And then finally-- this doesn't mean to stay away from technology-- you can look for some of, shall we say, the older school dividend growing technology plays. Consider equally weight opportunities to invest in technology. There's a flavor of dividend aristocrats, detective and aristocrats, where companies like Microsoft and Accenture live, things where, again, you have growth not just of earnings of dividends to be a testament to the defense against inflation and rising rates.

KARINA MITCHELL: Yeah, Simeon, we saw the 10-year yield stuck below 1.5 for the longest time, now seeing it rise. It touched 1.8. As these rates continue to rise, how important is it to consider valuation? Because, you know, last year, it was sort of close your eyes blindly and throw your money into anything you want, and it would stick.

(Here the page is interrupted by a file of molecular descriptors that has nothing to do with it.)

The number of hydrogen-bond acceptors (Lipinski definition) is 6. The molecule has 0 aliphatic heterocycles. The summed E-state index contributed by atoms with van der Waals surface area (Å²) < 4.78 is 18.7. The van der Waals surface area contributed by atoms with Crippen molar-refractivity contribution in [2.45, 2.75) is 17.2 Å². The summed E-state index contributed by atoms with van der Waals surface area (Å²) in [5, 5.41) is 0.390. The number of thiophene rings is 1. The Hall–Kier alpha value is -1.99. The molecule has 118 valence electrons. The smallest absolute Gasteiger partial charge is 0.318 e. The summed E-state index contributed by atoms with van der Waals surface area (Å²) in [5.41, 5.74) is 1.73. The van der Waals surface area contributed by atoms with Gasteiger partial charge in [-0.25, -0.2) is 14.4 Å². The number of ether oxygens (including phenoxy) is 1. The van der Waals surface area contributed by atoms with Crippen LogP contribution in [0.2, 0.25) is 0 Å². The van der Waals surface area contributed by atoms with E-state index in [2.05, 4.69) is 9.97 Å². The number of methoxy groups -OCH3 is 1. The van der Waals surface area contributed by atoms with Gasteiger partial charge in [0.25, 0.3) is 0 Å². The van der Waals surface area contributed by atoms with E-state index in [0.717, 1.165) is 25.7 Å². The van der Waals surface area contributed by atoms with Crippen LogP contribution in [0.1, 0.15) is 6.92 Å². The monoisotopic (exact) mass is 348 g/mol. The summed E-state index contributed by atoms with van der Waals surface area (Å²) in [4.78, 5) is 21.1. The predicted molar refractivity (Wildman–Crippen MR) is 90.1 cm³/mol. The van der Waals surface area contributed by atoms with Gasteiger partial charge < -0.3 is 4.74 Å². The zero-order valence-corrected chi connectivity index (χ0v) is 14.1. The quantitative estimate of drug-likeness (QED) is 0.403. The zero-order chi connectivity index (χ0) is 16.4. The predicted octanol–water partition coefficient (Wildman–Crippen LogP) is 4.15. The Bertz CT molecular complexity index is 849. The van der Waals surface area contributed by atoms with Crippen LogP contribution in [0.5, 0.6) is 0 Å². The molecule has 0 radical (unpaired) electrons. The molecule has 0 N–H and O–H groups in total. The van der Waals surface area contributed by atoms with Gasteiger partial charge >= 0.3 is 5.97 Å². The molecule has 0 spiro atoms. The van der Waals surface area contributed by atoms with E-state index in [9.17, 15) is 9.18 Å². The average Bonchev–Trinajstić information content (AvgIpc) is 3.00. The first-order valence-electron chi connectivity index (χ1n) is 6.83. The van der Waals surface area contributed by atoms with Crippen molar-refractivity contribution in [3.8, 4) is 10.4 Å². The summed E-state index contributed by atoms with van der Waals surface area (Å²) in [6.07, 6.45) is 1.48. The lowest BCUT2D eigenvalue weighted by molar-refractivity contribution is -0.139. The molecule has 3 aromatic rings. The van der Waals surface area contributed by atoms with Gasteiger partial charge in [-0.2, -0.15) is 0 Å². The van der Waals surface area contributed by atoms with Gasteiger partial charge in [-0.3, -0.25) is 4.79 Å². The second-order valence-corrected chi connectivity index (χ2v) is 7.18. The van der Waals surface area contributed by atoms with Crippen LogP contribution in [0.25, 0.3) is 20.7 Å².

SIMEON HYMAN: Well, remember, valuation has come down substantially because earnings growth was so strong. So the S&P 500 went from somewhere around 30 times to somewhere around 25 times. And with about a 15% consensus growth for 2022, you're looking at an S&P 500 that's somewhere in the low 20s. And if you scatter plotted those PE multiples against 10-year yield, that's where you get with about a 2% 10-year yield.

So at the risk of taking the average valuation-- and I had an old mentor who said, be careful of averages because if you have one hand in boiling water and one hand in a tray of ice cubes, on average, you're OK. But it is true that on average, even assuming rates rise materially to 2%, 2 and 1/2%, even 2 and 3/4%, valuations overall are not that stretched. But quality is a little bit on sale, and the mega cap techs are a little expensive when you parse it out.

ALEXIS CHRISTOFOROUS: All right, Simeon Hyman of ProShares, thanks for being on the show today.